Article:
My favourite ride: Abergavenny and the Three Peaks

A dramatic climb...but rest assured it’s not all uphill! The Tyla, aka the ‘back way’ up the Blorenge mountain.
Cycling journalist and author Jack Thurston shares one of his favourites from his latest book of great rides: ‘Lost Lanes Wales’. This ride, close to Jack’s home, is a deceptively laid-back circuit from Abergavenny, Wales’s self-proclaimed capital of cycling, with an optional sting in the tail.

Every year since 1963, fleet-footed fell runners and hardy hill walkers have beaten a path to Abergavenny for the Three Peaks Trial, a mountain marathon to the tops of the Sugarloaf, the Skirrid and the Blorenge, the three hills that lend the town its somewhat alpine atmosphere. This ride takes in the same three peaks, although only summits of one of them, and there’s even a bail-out option for those who dislike climbing.

Setting off from Abergavenny the road heads uphill past Maindiff Court, a country house where Adolph Hitler’s deputy Rudolf Hess was held during the Second World War. Apparently he was a keen rambler and spent long hours exploring the area, at complete liberty from his captors.

The first hill on the menu is the stark, shattered sandstone ridge of the Skirrid – the Holy Mountain, St Michael’s Mount or, to give it its proper Welsh name, Ysgyryd Fawr. Legends abound: some say the mountain got its distinctive shape when it was rent in two at the moment of Christ’s crucifixion; others that the devil caused the landslide by stamping his foot; or that it’s Jack o’Kent’s heel print from when he leaped across from the Sugarloaf. In medieval times people made pilgrimage here, and during the Reformation Catholics held clandestine masses in the ruined chapel on the summit.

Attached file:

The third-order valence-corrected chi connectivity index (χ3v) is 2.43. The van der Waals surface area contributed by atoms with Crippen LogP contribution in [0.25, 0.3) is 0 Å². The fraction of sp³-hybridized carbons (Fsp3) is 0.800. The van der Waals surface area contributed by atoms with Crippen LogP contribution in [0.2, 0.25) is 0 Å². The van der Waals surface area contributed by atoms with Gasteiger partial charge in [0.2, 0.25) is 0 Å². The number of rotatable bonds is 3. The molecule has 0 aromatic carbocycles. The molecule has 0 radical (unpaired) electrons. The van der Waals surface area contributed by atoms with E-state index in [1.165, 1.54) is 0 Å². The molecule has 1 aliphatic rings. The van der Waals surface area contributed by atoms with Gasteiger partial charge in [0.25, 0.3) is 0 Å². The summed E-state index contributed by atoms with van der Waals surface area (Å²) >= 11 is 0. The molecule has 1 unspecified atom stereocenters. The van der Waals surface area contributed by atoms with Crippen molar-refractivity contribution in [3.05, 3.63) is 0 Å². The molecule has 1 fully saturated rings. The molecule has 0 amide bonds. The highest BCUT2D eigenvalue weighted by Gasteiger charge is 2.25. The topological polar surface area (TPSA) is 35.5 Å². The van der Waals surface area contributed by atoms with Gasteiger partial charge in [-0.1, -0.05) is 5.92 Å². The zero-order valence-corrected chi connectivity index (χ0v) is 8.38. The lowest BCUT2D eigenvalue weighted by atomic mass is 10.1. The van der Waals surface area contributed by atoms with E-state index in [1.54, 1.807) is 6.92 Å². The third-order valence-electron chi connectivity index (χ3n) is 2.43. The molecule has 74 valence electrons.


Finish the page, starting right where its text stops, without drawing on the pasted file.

It’s not possible to ride to the top, so the route skirts the hill’s western flank before descending to cross the River Gavenny at Llanvihangel Crucorney and begin the climb towards the Sugarloaf.

Sometimes the best bike rides are not the ones that follow the most direct route from A to B, but those that take the long way around on the lanes less travelled.

The iconic Sugarloaf mountain, a firm favourite among mountain bikers.

The summit of the Sugarloaf is firmly mountain bike territory so this touring route is more of a circumnavigation. A miniature Fujiyama, the Sugarloaf is a good-looking mountain from any direction, but the view from the north is especially impressive in late summer, when its flanks are a purple haze of heather. There’s an optional short but steep climb to Patrishow where a perfect little church, a hermit’s grotto and holy well perch overlooking the valley of the Grwyne Fawr, one of the long streams that drain from the Black Mountains into the Usk.

Sometimes the best bike rides are not the ones that follow the most direct route from A to B, but those that take the long way around on the lanes less travelled.

In this spirit, a scenic detour up the Grwyne Fechan is more than justified as it may be the loveliest little valley in the Black Mountains. The narrow lane winds up the valley and romantics will want to carry on up to the top to explore the ruin of a grand Georgian house known as the Hermitage. Its grandeur is quite out of place at the top of a remote Welsh valley. It’s said to have been built by John Macnamara, a wealthy gambler and infamous libertine, to house his mistress in splendid isolation.

A bracing pool for a swimThe descent is through Llanbedr and Llangenny and halfway between the two villages is a secret swimming spot. It’s off to the left of the lane – leave the bikes at the top and follow the public footpath down a steep, wooded bank and across a stone packhorse bridge, then turn left to find a small beach beside the meadow. Beware, as even in high summer the water is bracing (Pic left: Jack enjoying a 'refreshing' dip).